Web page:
Think about your child's comfort zone as a circle. They are in the middle, being comfortable with their pasta and bread. Way outside the circle is where we want them to be - eating sauerkraut and salad and nourishing soup. But if we lifted them up and placed them out in the land of kraut, salad and soup like we want to, they'd likely panic, retreat, and close the doors to possibility. It’s too far a leap for them.
Where we work is on the edge and slightly to the inside of the circle. We keep one foot in safety while nudging them into something new.
One way to think about this when it comes to food is to consider all the senses. A new food looks different, smells different, tastes different, has a different texture. How might we take a food that is in their comfort zone and change only one aspect of it at a time rather than all of it at once? Edge work.
We have a tendency to put our own health on the backburner, especially when we're stressed. It's interesting to me that my main fear right now is that I will get sick and be unable to care for my kids; not that they will get sick. Thankfully, it still seems that kids are doing quite well overall.
When our kids get picky with food, we tend to adapt our own eating to theirs. Check yourself to be sure you’re not doing this.
Have you stopped buying certain healthy foods because your kids “won't eat them”? Are you only making and eating certain meals you know your child will eat?
You need optimal nourishment right now. So go watch the LIVE I did on this (or read the summary) and apply it all to yourself even if your child won't eat any of it (links are down below). Keep yourself well nourished.
I'm hearing a lot of parents stress about their kids being Immune Compromised because they're not eating well. That's a super scary thought and it’s going to wear on your nerves!
The way you think and the words you use right now are very important to the health of your nervous system (which, don't forget, controls your immune system to a large extent). So try not to think that way. Focus on what they will eat and read the next point...
Picky eating is a great time to use supplements to fill nutritional gaps. That's what they're for. I don't believe you can out-supplement a bad diet in the long term, but supplements can be incredibly helpful for getting through stressful periods with resilience intact and for calming that mama-panic by making sure the nutritional bases are covered. You can read more on supplements for children here.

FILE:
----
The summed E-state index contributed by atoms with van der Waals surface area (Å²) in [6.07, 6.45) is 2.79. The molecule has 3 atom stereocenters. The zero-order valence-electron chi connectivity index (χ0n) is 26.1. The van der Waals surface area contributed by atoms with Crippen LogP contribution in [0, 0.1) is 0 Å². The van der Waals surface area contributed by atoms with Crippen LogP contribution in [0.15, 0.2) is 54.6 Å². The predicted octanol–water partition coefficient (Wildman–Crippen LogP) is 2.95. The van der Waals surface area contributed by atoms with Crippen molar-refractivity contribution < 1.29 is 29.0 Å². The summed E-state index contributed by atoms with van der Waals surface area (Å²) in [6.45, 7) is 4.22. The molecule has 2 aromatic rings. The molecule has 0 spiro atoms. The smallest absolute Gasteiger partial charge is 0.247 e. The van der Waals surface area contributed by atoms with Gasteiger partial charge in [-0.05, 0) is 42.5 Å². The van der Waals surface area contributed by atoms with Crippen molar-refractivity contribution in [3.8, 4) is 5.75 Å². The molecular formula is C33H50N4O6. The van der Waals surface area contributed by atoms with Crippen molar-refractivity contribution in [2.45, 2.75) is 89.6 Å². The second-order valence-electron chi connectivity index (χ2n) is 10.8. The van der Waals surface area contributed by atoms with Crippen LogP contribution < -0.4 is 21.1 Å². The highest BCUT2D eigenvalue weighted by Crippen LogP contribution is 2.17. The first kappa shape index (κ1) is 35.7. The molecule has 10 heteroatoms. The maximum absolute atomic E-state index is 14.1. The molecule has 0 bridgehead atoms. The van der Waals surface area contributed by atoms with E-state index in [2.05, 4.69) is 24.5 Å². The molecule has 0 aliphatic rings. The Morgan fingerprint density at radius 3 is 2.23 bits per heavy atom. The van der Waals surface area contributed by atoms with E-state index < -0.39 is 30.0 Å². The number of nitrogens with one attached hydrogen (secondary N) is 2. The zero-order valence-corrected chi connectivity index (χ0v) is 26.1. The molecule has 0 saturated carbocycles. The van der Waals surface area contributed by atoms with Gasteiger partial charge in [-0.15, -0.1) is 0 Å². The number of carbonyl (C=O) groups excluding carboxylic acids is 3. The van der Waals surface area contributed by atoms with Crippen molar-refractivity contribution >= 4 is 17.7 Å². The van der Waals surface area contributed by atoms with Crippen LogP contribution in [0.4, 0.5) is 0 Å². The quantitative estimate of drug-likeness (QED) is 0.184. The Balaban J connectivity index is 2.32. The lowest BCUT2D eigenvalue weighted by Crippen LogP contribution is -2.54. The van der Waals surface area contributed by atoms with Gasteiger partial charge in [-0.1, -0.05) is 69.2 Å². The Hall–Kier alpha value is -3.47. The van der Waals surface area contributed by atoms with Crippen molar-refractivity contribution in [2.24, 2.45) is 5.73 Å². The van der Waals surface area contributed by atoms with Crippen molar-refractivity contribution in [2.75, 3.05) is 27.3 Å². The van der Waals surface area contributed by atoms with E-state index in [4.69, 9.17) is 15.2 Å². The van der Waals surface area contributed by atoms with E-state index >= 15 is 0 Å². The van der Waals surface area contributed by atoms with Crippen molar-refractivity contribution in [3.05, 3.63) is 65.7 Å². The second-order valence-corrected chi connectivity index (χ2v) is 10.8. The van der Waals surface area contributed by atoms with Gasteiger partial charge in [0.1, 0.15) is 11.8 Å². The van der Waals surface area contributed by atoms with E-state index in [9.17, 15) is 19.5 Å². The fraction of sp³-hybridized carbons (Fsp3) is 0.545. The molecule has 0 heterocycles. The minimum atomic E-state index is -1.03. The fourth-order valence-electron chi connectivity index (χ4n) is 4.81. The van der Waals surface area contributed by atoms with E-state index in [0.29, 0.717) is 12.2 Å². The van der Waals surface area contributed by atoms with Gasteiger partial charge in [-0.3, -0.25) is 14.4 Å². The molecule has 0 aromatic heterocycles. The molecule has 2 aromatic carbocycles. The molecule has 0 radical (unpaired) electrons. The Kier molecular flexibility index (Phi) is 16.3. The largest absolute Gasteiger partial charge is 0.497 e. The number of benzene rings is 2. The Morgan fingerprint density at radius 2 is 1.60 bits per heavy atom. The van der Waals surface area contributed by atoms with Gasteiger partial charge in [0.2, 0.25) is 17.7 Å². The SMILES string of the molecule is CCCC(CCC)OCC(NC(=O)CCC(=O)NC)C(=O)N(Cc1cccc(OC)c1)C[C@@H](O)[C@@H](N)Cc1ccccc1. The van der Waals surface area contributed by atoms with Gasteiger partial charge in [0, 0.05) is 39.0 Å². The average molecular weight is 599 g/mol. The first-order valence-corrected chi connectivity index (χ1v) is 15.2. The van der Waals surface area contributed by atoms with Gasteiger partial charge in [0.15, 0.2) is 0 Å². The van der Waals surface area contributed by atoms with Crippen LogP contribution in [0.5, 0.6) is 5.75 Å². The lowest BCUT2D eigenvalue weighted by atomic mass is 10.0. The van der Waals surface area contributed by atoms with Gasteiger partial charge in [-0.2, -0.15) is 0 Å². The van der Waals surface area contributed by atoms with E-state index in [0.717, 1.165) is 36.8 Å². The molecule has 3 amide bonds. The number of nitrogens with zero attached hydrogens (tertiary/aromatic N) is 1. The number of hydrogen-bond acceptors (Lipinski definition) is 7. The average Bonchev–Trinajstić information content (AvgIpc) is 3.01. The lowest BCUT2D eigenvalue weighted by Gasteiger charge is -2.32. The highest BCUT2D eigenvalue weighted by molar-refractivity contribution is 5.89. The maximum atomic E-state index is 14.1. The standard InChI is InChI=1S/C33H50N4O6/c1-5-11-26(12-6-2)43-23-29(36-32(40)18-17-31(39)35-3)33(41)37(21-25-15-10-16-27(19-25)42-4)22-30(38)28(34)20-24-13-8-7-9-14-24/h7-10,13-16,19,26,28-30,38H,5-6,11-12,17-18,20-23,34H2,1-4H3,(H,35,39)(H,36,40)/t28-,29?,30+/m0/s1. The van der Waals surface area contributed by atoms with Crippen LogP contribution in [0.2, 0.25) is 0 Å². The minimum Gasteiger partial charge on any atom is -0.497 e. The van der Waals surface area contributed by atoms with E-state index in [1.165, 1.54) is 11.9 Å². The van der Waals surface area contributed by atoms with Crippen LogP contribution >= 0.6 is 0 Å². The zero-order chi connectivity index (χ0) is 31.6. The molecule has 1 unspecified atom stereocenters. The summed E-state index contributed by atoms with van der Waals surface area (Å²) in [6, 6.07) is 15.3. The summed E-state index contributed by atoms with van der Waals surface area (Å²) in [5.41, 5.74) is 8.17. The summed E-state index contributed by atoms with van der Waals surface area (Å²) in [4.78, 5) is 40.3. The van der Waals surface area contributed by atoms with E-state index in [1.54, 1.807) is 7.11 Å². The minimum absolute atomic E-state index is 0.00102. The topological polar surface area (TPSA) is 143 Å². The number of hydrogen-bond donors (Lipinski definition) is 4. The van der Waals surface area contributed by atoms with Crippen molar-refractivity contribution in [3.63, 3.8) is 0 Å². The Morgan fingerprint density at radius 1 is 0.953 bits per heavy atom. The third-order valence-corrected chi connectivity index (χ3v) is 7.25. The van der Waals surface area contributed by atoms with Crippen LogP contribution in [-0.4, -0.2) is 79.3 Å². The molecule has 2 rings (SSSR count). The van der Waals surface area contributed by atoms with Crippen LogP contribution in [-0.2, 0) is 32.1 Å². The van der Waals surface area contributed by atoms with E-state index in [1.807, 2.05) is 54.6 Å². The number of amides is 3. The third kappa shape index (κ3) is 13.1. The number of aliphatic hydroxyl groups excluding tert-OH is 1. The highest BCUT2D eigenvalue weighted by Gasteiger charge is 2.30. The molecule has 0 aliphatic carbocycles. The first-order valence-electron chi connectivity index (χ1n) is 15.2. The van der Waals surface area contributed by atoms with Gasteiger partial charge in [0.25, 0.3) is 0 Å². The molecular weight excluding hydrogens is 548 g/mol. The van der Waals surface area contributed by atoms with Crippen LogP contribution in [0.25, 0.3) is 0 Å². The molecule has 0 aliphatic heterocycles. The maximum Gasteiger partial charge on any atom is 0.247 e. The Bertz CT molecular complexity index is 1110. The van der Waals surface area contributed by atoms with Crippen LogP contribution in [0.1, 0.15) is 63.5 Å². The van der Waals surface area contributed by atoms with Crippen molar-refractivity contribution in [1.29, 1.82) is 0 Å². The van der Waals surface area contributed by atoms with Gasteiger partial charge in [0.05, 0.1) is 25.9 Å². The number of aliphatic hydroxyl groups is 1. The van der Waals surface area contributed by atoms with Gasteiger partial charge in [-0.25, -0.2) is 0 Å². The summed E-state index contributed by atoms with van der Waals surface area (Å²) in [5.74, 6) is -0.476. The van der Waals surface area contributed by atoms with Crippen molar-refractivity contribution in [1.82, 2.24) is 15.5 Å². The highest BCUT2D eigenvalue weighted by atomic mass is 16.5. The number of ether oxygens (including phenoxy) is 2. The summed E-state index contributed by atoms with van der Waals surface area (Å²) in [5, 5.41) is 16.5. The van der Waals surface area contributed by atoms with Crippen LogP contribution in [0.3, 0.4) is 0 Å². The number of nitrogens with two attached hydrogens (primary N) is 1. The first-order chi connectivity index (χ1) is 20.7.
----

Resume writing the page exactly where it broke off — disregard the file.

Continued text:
Your child is the same child now as they were 3 weeks ago, but we're all under more stress than before. What they need now is the same as what they've always needed (summarized here).
Our main challenge has become how to weather this extra stress so our bodies and minds come out the other side, hopefully more resilient than ever.
You've likely never been presented with a time like this where you have complete control over your child's diet - no playdates, no school events, no birthday parties. Of course this depends on your situation, but you might have an opportunity here to dig into the roots of your child's picky behavior.
If you need support, I'm here to help.
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Jess is a Registered Holistic Nutritionist™ and Family Health Expert, specializing in brain health & resilience for kids. She is the author of Raising Resilience: Take the stress out of feeding your family & love your life, a mother and an advocate for children’s health. Her book and online resources have helped families all over the world improve the lives of their children with learning differences, anxiety, ADHD, autism and mood disorders by fitting the food and feeding piece into their health puzzles. She is the 2019 recipient of the CSNNAA award for Clinical Excellence for her work helping families get healthier, and she continues to work at bringing an understanding of the power of good nutrition to the mainstream conversation about children’s mental health, learning, and overall resilience through her blog, courses and as a contributor to print and online magazines. You can reach Jess at www.jesssherman.com